Yellowknife councilor says vaccine policy for urban facilities is similar to racial segregation of blacks

A Yellowknife city council member has compared a proof-of-vaccine policy for urban facilities with historic separation of blacks.

grev. Niels Konge spoke with most of his colleagues on Monday during a committee debate against a policy that would allow more people into the city’s facilities, but which would require them to be vaccinated against COVID-19.

King expressed frustration over public health orders that have often changed, saying government policies in the Northwest Territories create “classes of people.”

“I do not think we have to go very far back, and there (were) people in Canada who wanted to sit in the front of the bus and they were not allowed to sit there. It was not for them. And I think we do. same here, “said King.

The comparison triggered a response from Coun. Shauna Morgan, who called it inaccurate and inappropriate.

“I just have to be honest and say that I have been disgusted by some of the comparisons that have been made between the current experiences of people who are unvaccinated and historical groups who have been systematically oppressed because of their race. because of their culture., “she said.

“The experiences and concerns of people who are currently choosing to be vaccinated are very, very, very different from historical and current cases of systemic repression and racism.”

A month ago, King made news to compare the corporate experience with the Sixties Scoop. He later apologized for that comparison.

Concerns about justice

The policy in question would allow urban facilities to operate at almost normal capacity with up to 100 people indoors at a time, but these users would have their vaccine status checked at the door.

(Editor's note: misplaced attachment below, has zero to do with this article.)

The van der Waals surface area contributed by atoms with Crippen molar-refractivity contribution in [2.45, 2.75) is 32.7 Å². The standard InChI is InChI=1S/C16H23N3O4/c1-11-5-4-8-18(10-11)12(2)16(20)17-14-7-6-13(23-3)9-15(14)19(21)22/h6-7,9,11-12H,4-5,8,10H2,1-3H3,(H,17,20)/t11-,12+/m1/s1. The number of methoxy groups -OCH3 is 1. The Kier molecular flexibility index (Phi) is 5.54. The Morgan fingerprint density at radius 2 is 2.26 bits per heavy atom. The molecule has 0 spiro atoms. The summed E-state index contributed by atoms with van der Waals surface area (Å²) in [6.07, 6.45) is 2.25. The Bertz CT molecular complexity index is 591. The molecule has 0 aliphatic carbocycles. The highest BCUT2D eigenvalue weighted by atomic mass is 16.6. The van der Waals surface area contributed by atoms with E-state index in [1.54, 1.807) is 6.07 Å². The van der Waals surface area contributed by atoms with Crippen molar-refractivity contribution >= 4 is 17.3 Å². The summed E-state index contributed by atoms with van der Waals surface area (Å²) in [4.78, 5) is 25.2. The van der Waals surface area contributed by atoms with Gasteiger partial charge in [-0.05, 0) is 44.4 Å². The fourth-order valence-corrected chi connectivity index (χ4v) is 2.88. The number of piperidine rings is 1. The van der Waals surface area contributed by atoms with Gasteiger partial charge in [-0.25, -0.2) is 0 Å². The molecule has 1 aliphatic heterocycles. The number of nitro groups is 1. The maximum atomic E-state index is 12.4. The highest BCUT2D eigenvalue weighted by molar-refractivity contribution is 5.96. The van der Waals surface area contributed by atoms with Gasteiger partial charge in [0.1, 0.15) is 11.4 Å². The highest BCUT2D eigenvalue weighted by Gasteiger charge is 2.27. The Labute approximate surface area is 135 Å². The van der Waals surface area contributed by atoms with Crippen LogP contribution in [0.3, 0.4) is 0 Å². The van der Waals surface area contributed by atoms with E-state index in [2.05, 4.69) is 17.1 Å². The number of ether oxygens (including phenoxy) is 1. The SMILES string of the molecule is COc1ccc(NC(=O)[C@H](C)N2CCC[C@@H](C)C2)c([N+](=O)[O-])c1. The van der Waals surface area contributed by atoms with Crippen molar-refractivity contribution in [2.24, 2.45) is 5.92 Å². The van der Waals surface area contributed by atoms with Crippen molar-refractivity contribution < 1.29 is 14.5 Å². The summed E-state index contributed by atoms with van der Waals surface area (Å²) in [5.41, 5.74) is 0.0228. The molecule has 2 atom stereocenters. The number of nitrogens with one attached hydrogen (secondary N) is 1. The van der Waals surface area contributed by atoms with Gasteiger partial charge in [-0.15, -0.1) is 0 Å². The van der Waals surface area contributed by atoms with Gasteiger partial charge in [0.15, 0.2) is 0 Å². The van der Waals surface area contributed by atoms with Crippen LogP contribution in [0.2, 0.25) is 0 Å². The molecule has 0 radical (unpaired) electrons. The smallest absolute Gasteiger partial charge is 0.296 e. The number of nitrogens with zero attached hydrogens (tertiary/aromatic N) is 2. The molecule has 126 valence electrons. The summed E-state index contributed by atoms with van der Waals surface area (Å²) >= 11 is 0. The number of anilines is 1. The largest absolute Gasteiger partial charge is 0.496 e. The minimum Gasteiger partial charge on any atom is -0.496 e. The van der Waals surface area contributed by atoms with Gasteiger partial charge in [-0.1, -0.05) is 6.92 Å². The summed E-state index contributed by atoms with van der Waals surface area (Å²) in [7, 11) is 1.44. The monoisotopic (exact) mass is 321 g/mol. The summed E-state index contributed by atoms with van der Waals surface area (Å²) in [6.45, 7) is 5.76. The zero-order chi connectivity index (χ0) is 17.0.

Councilors heard that the risk of spreading COVID-19 is high in urban facilities where users practice sports and are in close contact with each other.

Without the policy, 25 people would be allowed each in the field house and the multiplex; 30 would be allowed at the Ruth Inch Memorial Pool; and 32 would be allowed at the library.

Ruth Inch Memorial Pool in Yellowknife on August 27, 2020. The pool currently has a limit of 30 people inside. (Walter Strong / CBC)

Councilors who spoke out against the proposed policy, including King, Steve Payne, Stacie Smith, Rommel Silverio and Robin Williams, all said the issue came down to justice for them. Many argued that it would not be fair for unvaccinated taxpayers to be excluded from facilities funded through these tax dollars.

“This is not about a debate about whether the vaccine works or not – this is a debate about justice,” Smith said.

“In justice for our society, everyone should have access, period. We are supposed to be inclusive, period.”

Some city council members also questioned the guidance of the Office of the Chief Public Health Officer, arguing that public health orders have changed so often that they are likely to change again soon.

Those in favor of the policy included Morgan, Mayor Rebecca Alty and Coun. Julian Morse.

The only city councilor who was not present at the committee meeting was Cynthia Mufandaedza.

Morse reminded councilors that none of them are health experts, and suggested that without expertise, the best way would be to turn to public health advice.

The policy will now go to the nine-member city council on November 8, when the committee will recommend that the council vote not to adopt the policy.

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